Accessibility to Housing: Differential Residential Segregation for Blacks, Hispanics, American Indians, and Asians
Joe T. Darden
Residential segregation is clearly one of the most significant, sensitive, and difficult problems facing American society. It remains an American dilemma. Residential segregation can be conceptualized as an adaptation of a particular group to certain spatial constraints within the urban environment. Since individual access to housing within the residential marketplace is constrained by numerous factors, including ability to pay, segregation occurs between groups ( Hawley, 1950; Alonso, 1960). Implicit in ecological theory is that a group's status strongly influences its ability to obtain access to housing and that those structural features of metropolitan areas which affect housing supply and demand influence the level of segregation.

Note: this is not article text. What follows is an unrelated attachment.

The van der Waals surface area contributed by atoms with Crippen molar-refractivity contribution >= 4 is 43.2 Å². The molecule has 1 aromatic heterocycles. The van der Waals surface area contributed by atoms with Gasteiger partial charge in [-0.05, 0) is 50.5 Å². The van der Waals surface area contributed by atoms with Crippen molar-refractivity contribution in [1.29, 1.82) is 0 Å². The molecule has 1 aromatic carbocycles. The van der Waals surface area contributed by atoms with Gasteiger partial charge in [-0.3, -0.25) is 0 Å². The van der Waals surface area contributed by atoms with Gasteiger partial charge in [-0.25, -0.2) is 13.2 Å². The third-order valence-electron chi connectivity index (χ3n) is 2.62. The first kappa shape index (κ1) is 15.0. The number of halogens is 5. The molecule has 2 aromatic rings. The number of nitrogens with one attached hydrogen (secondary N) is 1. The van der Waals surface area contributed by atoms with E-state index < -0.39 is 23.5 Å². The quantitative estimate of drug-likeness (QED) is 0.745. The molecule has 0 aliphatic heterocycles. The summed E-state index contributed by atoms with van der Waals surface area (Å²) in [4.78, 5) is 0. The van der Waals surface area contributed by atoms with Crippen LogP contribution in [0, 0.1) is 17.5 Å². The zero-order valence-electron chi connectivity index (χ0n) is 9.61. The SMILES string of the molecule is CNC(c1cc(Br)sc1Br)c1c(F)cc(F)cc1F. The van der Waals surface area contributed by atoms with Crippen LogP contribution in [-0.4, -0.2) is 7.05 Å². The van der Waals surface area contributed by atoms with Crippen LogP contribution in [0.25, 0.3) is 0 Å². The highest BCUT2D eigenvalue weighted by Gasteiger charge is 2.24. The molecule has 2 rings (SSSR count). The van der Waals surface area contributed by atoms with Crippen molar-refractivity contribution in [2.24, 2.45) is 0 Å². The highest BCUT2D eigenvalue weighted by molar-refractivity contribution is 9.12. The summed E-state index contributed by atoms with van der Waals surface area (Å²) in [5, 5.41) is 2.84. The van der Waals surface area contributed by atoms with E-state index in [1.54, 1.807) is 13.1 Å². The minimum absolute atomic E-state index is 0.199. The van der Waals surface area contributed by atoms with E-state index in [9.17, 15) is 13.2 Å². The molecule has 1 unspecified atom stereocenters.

According to theories of human ecology, variation in segregation between groups relates directly to measurable differences on social and economic variables ( Burgess, 1923; Park, 1926; Massey, 1981: 316). Thus, low status groups tend to be spatially segregated from higher status groups, partly because high status persons avoid locating their residences in the same areas, and partly because low status persons are less able to compete for the more expensive residential homes occupied by high status groups ( Marshall and Jiobu, 1975: 449). The relationship between socioeconomic status of ethnic and racial groups and residential segregation has been examined by several studies.
Most past research has shown an inverse relationship between the level of an ethnic group's socioeconomic status and that ethnic group's level of residential segregation.